“It really is not difficult. It’s actually shockingly simple,” said Alan Wells, medical director for the University of Pittsburgh Medical Center Clinical Laboratories.
It’s also faster than sequencing — a matter of hours compared to a matter of days — making it a “more realistic” technique for many labs, said Vogels, who earlier this year co-authored a preprint laying out one possible design for variant-specific PCR assays. “With sequencing we’re about two weeks delayed. With PCR we’re two weeks early,” she said.
Proponents have suggested pairing the two technologies to have a double-layered surveillance grid: always-on, widespread PCR testing combined with complex, more targeted genomic sequencing. That way, we could account for variants while auditing them, too.
“We need both: We need to detect and we need to monitor,” Scarpino said. “Ideally, those two systems are coupled.”
In December, for example, Nevada’s sequencing wasn’t as fast as Mark Pandori, director of the state’s public health laboratory, would have liked. So he and his colleagues developed a PCR assay “as a screening test” that was specific to B.1.1.7 in order to keep a more timely eye on the variant. “If you just wanted to do a sweep,” Pandori said, “you could test a lot of specimens very quickly.”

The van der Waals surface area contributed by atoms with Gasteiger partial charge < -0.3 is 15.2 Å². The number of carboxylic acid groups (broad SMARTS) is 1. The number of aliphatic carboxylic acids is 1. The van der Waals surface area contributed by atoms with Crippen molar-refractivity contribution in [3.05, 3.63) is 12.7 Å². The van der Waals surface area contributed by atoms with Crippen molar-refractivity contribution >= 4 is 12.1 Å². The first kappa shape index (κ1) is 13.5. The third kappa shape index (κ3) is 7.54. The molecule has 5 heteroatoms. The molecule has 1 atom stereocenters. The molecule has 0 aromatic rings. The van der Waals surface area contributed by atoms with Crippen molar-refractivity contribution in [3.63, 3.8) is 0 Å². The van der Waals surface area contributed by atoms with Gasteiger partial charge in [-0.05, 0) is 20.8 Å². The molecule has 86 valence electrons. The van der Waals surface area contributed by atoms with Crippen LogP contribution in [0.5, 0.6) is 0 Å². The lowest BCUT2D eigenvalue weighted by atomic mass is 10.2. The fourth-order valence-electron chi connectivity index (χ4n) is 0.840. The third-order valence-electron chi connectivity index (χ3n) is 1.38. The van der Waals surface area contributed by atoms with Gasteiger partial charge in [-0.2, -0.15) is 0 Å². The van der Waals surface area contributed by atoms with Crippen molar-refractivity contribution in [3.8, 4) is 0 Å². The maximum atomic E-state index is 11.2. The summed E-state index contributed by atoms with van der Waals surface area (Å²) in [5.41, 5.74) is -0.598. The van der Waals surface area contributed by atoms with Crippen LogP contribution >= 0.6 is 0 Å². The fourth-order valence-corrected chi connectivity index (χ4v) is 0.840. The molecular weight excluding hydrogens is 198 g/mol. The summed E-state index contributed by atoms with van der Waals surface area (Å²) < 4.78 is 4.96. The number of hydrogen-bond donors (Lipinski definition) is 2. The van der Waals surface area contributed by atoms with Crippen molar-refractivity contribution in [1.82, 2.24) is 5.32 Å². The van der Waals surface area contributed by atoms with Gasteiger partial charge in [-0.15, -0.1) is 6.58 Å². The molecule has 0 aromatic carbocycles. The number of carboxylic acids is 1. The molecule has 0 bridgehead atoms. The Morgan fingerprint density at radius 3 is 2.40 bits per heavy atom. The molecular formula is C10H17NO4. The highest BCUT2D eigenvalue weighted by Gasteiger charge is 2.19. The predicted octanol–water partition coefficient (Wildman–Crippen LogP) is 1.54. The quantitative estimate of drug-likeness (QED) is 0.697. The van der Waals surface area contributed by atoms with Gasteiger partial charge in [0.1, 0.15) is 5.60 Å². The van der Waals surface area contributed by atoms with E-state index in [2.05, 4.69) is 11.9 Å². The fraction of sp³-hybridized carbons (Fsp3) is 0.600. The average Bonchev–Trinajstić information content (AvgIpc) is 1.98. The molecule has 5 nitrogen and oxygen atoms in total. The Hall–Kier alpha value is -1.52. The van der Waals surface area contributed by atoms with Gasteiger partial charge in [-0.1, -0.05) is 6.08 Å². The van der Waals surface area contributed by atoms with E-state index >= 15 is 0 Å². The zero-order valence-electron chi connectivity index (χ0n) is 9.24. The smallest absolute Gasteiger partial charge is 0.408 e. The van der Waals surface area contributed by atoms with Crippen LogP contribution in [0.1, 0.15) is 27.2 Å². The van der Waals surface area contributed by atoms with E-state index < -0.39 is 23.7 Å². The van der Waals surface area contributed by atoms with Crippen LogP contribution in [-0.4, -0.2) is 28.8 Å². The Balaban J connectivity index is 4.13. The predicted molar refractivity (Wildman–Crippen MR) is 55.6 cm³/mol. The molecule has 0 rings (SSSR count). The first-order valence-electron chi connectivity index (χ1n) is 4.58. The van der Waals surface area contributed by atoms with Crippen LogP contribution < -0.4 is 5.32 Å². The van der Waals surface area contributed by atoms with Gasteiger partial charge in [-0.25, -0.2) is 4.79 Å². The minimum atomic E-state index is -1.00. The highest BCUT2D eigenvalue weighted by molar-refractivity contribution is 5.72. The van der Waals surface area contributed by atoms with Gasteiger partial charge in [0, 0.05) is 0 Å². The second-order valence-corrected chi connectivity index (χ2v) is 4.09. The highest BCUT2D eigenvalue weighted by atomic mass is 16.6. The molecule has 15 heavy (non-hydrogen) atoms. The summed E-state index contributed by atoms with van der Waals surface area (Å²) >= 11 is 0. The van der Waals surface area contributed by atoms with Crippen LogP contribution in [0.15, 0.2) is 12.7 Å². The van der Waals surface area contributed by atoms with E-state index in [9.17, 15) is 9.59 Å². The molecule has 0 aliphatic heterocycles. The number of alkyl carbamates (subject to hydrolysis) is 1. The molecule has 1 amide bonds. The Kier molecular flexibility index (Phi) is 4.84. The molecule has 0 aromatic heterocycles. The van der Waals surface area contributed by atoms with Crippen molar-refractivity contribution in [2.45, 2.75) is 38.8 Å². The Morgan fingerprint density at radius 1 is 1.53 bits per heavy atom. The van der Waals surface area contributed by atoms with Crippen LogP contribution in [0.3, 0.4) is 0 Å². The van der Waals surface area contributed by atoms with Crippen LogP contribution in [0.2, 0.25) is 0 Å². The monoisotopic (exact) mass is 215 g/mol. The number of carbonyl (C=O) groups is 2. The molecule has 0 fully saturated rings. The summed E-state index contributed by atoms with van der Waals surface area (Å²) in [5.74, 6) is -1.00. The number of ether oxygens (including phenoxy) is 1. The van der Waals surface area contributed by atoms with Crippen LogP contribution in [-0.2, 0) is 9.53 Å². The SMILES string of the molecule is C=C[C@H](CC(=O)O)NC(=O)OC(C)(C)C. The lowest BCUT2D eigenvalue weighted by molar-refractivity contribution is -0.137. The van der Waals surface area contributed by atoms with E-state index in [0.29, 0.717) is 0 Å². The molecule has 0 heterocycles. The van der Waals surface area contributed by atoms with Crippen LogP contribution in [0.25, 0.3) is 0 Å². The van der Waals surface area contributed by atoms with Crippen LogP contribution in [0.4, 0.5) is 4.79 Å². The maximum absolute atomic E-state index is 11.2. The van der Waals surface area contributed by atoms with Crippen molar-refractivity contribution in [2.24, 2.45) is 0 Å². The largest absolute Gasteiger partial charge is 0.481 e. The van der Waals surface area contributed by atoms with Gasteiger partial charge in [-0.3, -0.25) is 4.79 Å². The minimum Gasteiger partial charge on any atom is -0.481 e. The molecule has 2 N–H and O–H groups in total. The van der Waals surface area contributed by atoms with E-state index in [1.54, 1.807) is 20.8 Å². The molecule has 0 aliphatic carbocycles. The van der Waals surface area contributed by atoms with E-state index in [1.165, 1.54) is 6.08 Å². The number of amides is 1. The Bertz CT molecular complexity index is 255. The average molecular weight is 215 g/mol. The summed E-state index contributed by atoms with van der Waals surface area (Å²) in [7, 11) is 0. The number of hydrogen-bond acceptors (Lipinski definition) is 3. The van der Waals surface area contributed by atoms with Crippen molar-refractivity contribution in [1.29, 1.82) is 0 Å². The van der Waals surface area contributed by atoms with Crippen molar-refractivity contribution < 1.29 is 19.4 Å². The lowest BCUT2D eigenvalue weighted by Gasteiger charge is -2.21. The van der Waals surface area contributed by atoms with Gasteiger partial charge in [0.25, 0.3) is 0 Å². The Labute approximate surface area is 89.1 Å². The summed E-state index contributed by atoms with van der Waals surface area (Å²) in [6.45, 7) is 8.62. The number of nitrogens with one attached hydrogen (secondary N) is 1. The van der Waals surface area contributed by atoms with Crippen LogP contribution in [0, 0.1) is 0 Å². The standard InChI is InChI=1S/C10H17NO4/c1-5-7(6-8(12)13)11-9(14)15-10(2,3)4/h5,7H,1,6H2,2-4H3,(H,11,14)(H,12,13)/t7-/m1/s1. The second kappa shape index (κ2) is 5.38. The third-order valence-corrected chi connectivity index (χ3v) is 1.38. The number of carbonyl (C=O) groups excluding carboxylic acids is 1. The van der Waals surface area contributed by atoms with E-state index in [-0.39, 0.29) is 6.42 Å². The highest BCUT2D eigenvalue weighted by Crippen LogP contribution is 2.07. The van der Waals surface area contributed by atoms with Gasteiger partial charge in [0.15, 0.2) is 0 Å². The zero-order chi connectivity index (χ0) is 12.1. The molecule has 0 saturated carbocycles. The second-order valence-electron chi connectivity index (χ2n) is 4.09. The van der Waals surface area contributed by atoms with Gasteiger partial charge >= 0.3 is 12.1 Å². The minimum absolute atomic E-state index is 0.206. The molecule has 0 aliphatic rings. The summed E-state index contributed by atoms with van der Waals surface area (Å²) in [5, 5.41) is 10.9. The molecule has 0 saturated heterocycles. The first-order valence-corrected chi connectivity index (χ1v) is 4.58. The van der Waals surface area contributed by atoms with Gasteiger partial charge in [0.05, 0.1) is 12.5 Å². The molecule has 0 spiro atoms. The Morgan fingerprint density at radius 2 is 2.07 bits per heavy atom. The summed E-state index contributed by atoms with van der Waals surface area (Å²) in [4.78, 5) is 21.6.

Using targeted PCR-based testing, National Jewish Health in Denver has monitored as B.1.1.7 went from representing 19% of positive COVID-19 samples three weeks ago, to 35 percent two weeks ago, then to 73% last week.
“We can see that shift, and we can start to understand how, locally, things are changing,” said Reeti Khare, NJH’s infectious disease laboratory director. The hospital has also helped Wyoming health departments use augmented PCR as an initial screen for mutated forms of the virus. “It’s quick and that’s great for tracking variants in relatively real-time,” she said. “We feel like it’s definitely worth it.”
The strategy is not without its drawbacks.